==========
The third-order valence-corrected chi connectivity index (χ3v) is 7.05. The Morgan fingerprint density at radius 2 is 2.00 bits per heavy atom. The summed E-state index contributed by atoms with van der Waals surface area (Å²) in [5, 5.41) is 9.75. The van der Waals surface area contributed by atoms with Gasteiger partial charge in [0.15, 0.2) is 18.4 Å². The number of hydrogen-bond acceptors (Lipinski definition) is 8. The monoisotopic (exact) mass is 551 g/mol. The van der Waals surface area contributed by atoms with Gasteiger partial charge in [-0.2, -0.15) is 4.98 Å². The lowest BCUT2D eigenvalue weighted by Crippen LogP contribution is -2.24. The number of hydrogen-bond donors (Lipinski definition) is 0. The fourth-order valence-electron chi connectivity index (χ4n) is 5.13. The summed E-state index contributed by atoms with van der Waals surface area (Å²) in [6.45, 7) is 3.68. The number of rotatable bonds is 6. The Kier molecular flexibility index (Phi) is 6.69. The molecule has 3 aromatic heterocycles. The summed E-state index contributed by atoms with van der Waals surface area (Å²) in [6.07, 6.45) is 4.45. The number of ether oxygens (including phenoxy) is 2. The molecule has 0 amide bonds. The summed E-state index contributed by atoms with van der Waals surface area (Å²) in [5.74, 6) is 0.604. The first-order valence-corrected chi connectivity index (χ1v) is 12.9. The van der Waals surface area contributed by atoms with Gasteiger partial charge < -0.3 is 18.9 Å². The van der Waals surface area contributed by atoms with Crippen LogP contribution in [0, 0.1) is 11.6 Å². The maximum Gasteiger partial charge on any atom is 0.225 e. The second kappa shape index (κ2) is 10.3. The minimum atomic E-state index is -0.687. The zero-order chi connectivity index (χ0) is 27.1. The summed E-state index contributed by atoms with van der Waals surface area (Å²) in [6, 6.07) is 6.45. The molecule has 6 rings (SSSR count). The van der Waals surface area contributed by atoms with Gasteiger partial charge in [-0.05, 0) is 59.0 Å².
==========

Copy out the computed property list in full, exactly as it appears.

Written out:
The third-order valence-corrected chi connectivity index (χ3v) is 7.05. The Morgan fingerprint density at radius 2 is 2.00 bits per heavy atom. The summed E-state index contributed by atoms with van der Waals surface area (Å²) in [5, 5.41) is 9.75. The van der Waals surface area contributed by atoms with Gasteiger partial charge in [0.15, 0.2) is 18.4 Å². The number of hydrogen-bond acceptors (Lipinski definition) is 8. The monoisotopic (exact) mass is 551 g/mol. The van der Waals surface area contributed by atoms with Gasteiger partial charge in [-0.2, -0.15) is 4.98 Å². The lowest BCUT2D eigenvalue weighted by Crippen LogP contribution is -2.24. The number of hydrogen-bond donors (Lipinski definition) is 0. The fourth-order valence-electron chi connectivity index (χ4n) is 5.13. The summed E-state index contributed by atoms with van der Waals surface area (Å²) in [6.45, 7) is 3.68. The number of rotatable bonds is 6. The Kier molecular flexibility index (Phi) is 6.69. The molecule has 3 aromatic heterocycles. The summed E-state index contributed by atoms with van der Waals surface area (Å²) in [6.07, 6.45) is 4.45. The number of ether oxygens (including phenoxy) is 2. The molecule has 0 amide bonds. The summed E-state index contributed by atoms with van der Waals surface area (Å²) in [5.74, 6) is 0.604. The first-order valence-corrected chi connectivity index (χ1v) is 12.9. The van der Waals surface area contributed by atoms with Gasteiger partial charge < -0.3 is 18.9 Å². The van der Waals surface area contributed by atoms with Crippen LogP contribution in [0, 0.1) is 11.6 Å². The maximum Gasteiger partial charge on any atom is 0.225 e. The second kappa shape index (κ2) is 10.3. The minimum atomic E-state index is -0.687. The zero-order chi connectivity index (χ0) is 27.1. The summed E-state index contributed by atoms with van der Waals surface area (Å²) in [6, 6.07) is 6.45. The molecule has 6 rings (SSSR count). The van der Waals surface area contributed by atoms with Gasteiger partial charge in [-0.05, 0) is 59.0 Å².